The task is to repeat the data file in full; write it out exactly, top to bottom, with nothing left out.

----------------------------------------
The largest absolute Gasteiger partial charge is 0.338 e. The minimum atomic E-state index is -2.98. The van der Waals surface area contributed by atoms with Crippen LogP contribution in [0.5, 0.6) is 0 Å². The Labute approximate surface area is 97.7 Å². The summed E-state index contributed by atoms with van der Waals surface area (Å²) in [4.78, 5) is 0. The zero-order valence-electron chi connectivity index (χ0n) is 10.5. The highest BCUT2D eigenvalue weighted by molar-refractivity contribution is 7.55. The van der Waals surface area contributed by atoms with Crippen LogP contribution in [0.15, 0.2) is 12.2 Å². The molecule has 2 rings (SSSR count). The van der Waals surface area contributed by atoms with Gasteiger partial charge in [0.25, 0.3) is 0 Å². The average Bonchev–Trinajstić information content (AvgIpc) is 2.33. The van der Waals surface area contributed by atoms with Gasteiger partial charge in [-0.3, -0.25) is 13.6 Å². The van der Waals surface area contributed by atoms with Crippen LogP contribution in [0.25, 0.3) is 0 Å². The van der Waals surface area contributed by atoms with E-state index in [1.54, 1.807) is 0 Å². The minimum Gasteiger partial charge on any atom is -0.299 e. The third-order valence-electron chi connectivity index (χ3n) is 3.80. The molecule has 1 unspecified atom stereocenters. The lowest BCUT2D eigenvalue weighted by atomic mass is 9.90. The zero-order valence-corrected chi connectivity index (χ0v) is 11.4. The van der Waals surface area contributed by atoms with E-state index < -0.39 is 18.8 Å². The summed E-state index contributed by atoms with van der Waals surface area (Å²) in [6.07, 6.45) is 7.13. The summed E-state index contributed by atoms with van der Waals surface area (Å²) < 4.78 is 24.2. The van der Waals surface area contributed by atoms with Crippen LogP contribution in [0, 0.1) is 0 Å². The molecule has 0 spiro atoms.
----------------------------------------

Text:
The largest absolute Gasteiger partial charge is 0.338 e. The minimum atomic E-state index is -2.98. The van der Waals surface area contributed by atoms with Crippen LogP contribution in [0.5, 0.6) is 0 Å². The Labute approximate surface area is 97.7 Å². The summed E-state index contributed by atoms with van der Waals surface area (Å²) in [4.78, 5) is 0. The zero-order valence-electron chi connectivity index (χ0n) is 10.5. The highest BCUT2D eigenvalue weighted by molar-refractivity contribution is 7.55. The van der Waals surface area contributed by atoms with Crippen LogP contribution in [0.15, 0.2) is 12.2 Å². The molecule has 2 rings (SSSR count). The van der Waals surface area contributed by atoms with Gasteiger partial charge in [0.25, 0.3) is 0 Å². The average Bonchev–Trinajstić information content (AvgIpc) is 2.33. The van der Waals surface area contributed by atoms with Gasteiger partial charge in [-0.3, -0.25) is 13.6 Å². The van der Waals surface area contributed by atoms with Crippen LogP contribution in [0.25, 0.3) is 0 Å². The van der Waals surface area contributed by atoms with E-state index in [1.54, 1.807) is 0 Å². The minimum Gasteiger partial charge on any atom is -0.299 e. The third-order valence-electron chi connectivity index (χ3n) is 3.80. The molecule has 1 unspecified atom stereocenters. The lowest BCUT2D eigenvalue weighted by atomic mass is 9.90. The zero-order valence-corrected chi connectivity index (χ0v) is 11.4. The van der Waals surface area contributed by atoms with E-state index < -0.39 is 18.8 Å². The summed E-state index contributed by atoms with van der Waals surface area (Å²) in [6.07, 6.45) is 7.13. The summed E-state index contributed by atoms with van der Waals surface area (Å²) < 4.78 is 24.2. The van der Waals surface area contributed by atoms with Crippen LogP contribution in [0, 0.1) is 0 Å². The molecule has 0 spiro atoms.